Gerard Longuet, the French defence minister who is in Kabul for talks after an Afghan soldier shot dead four French troops, has toned down his president's warning of an early withdrawal from Afghanistan.
Longuet, who referred to Friday's incident in the eastern province of Kapisa as "murder", ordered an investigation into the attack, that occurred during a sports-training session.
Fifteen French soldiers were also wounded in the attack, eight seriously.
The findings of Longuet's report will determine whether France's training mission for Afghan troops, which was suspended on Friday, will continue through to 2014 or will be halted two years early in response
"The entire point of this visit is to assess the position that we have to take," he said, appearing to lessen the prospect of an early withdrawal that Nicholas Sarkozy, the French president, had warned.
"The mission remains exactly the same, to bring about a stable force" and "to handover" to the Afghans.
"We must reflect in order to support a mission that is a success," he said.
'In close contact'
Hillary Clinton, the US secretary of state, after expressing her sympathy over the deaths to Alain Juppe, the French foreign minister, said an immediate French pullout from Afghanistan seemed unlikely.
"We are in close contact with our French colleagues and we have no reason to believe that France will do anything other than continue to be part of the very carefully considered transition process as we look at our exit as previously agreed upon in Lisbon," she said in Washington.
| There have been a number of incidents of Afghan soldiers turning their weapons on NATO forces [EPA]
Speaking to Al Jazeera, Lawrence Korb, a senior fellow at the Washington-based think-tank, the Centre for American Progress, said Hamid Karzai, the Afghan president, must now offer assurances to the international community about his troops.
Leaders will want to get more assurances from the Afghan government that "the wrong kind of people" are not being let into the national security forces, Korb said.
The attack, less than 100 days before France's presidential elections, increases pressure on Sarokzy, with the French role in the NATO-led mission already deeply unpopular at home.
Francois Hollande, Sarkozy's Socialist presidential opponent, who according to opinion polls is the most likely victor in the vote, said that if elected he would order the 3,600 troop contingent home by the end of the year.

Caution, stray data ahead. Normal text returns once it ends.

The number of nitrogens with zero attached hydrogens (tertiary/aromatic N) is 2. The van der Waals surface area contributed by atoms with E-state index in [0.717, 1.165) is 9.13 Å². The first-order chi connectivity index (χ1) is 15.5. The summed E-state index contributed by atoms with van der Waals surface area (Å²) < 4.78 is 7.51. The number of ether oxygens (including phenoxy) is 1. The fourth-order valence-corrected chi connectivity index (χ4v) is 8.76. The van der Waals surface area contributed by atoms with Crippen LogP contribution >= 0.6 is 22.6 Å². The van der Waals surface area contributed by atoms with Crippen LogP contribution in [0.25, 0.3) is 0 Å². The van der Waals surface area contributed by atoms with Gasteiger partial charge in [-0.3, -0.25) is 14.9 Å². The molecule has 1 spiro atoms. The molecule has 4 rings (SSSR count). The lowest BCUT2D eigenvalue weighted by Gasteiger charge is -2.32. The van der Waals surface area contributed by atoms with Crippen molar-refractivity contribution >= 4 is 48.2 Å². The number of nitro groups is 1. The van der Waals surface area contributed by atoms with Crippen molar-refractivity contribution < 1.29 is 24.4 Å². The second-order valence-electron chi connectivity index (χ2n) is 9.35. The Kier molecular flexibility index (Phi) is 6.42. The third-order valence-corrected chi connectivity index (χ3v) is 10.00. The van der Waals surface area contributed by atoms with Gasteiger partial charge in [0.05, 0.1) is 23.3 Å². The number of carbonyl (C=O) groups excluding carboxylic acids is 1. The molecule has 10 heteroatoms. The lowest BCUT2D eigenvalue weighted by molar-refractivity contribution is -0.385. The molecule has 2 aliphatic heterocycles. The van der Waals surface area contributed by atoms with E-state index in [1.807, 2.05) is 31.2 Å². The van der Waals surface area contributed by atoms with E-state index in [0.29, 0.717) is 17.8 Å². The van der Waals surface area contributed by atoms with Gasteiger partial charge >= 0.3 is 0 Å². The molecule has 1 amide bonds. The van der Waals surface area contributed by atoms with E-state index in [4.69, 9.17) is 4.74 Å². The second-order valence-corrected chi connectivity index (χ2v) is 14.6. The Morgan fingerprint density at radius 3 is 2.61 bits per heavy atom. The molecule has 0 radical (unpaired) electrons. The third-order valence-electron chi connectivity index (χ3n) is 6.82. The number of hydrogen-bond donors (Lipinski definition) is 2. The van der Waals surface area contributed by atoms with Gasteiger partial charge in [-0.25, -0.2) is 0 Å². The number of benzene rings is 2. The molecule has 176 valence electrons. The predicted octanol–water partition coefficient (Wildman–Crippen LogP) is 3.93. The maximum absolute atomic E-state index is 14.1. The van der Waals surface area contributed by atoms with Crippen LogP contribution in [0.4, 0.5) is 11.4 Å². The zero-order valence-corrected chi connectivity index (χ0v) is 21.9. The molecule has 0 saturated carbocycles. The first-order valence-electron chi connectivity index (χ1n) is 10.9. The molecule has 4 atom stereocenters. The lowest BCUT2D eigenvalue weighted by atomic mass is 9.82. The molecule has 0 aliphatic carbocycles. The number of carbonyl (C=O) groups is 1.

France was already concentrating on training Afghan forces, and accompanying them in combat rather than leading its own offensives against Taliban fighters, so Friday's suspension of operations effectively halted its core role.
The latest deaths brought to 82 the number of French soldiers killed in Afghanistan since French forces deployed there at the end of 2001. Last year was the deadliest so far, with 26 killed.
An independent report shows three dozen attacks against coalition forces by Afghan soldiers since 2007.
Speaking to parliament on Saturday, Hamid Karzai, the Afghan president, said his government had held talks with Hizb-e-Islami, an armed opposition group that has been fighting the international coalition and the Afghan government alongside the Taliban.
Led by the fugitive Gulbuddin Hekmatyar, a commander from the anti-Soviet jihad, the Hizb-e-Islami was involved in the Afghan factional war of the 1990s.
It later fought against the Taliban government, only to subsequently join the movement in fighting foreign forces since 2001.
"I hope our brothers engaged in the war against their country renounce violence and lay down the foreign weapons and stop the war on their country and embrace our peace efforts,” Karzai said
Karzai's statement, seen as an attempt to reassert himself in the peace talks that he feels are being hijacked by the US, comes as Marc Grossman, the US special envoy to Afghanistan and Pakistan, arrived in Kabul on Saturday.
Grossman is expected to address the Afghan president's grievences about the negotiations with the Taliban.
"After our meeting with President Karzai, we will decide what to do next because we take his guidance and advice in an Afghan-owned and Afghan-led process,'' Grossman said on Friday during a stop in India.
Karzai has been lukewarm in his response to the latest developments in the negotiation process, particularly the annoucement of a future office for the Taliban in Qatar.
The president said it was the Afghan nation "that owned the peace process and talks," once again stressing the need for the process to be led by his government.
Al Jazeera's Jennifer Glasse, reporting from Kabul, said Grossman will be "at pains to reassure Karzai and the Afghan government" that they will be part of any negotiations between the US and the Taliban.
She said Karzai and his advisers feel that they have "been left out of the process".